c.1917 BSA 4¼hp Motorcycle Combination
Engine no. 25737/28019
Introduced in 1905, BSA's first motorcycle used a proprietary engine and the firm did not offer a model entirely of its own design and manufacture until 1910. The first series-production BSA motorcycle was a 499cc (3½hp) sidevalve single, built initially with single-speed, belt-drive transmission and later on with a three-speed countershaft gearbox. Well engineered and equally well made, this first BSA proved an enormous success and changed little over the next few years, though for 1912 a two-speed hub gear was available together with an all chain drive model suitable for sidecar work. For 1914 the range was augmented by a 557cc (4¼hp) version featuring a strengthened frame and the new three-speed gearbox, which was designated Model K if fitted with chain-cum-belt transmission or Model H with fully enclosed all-chain drive.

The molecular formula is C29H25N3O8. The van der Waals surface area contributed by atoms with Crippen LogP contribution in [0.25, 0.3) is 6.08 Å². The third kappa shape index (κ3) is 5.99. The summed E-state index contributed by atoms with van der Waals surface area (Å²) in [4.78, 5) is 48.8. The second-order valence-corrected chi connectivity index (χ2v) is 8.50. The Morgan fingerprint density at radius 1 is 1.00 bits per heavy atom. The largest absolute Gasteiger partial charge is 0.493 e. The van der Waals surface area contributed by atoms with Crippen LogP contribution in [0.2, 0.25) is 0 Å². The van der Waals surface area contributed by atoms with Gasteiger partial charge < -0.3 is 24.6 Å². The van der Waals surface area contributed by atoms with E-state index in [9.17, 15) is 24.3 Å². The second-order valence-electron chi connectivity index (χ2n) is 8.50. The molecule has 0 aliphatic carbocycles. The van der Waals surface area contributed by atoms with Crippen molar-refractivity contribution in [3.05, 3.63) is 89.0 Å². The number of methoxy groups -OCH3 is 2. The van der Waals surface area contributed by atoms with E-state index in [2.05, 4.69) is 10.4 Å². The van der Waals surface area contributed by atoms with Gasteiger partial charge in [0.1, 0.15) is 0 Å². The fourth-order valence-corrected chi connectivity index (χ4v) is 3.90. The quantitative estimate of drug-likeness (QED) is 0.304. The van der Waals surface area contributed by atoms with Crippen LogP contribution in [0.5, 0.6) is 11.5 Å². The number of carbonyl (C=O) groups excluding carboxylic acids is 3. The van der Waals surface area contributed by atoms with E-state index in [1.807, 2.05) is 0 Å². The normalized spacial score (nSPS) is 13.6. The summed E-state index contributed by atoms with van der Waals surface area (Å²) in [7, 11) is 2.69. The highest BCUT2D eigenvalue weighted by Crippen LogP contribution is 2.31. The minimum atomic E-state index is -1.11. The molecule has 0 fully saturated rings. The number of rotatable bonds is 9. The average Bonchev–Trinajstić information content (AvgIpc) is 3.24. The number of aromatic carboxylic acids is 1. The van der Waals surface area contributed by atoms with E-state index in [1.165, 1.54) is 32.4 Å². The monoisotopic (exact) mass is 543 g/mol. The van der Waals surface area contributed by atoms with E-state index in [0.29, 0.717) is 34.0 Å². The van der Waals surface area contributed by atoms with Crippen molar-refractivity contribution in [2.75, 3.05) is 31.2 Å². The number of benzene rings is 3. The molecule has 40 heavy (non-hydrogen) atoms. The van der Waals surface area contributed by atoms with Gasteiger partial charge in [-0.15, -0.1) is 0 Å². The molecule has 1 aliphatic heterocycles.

Originally despatched to the French Army, this 'time warp' BSA was previously owned by the lady vendor's grandfather, then by her father, both of whom took great care of it. Believed last ridden in the late 1950s, the machine has been safely stored in a dry garage in the South of France since then. The BSA is believed never to have been restored and is described as complete and in excellent condition for its age. It comes with a French-made sidecar (not illustrated), various BSA catalogues, instruction manual (in French) and several boxes of spares. Accompanying documentation consists of miscellaneous parts/maintenance bills, assorted photographs, French registration papers, and correspondence (dated 1920) from BSA importers, Brown Brothers Ltd.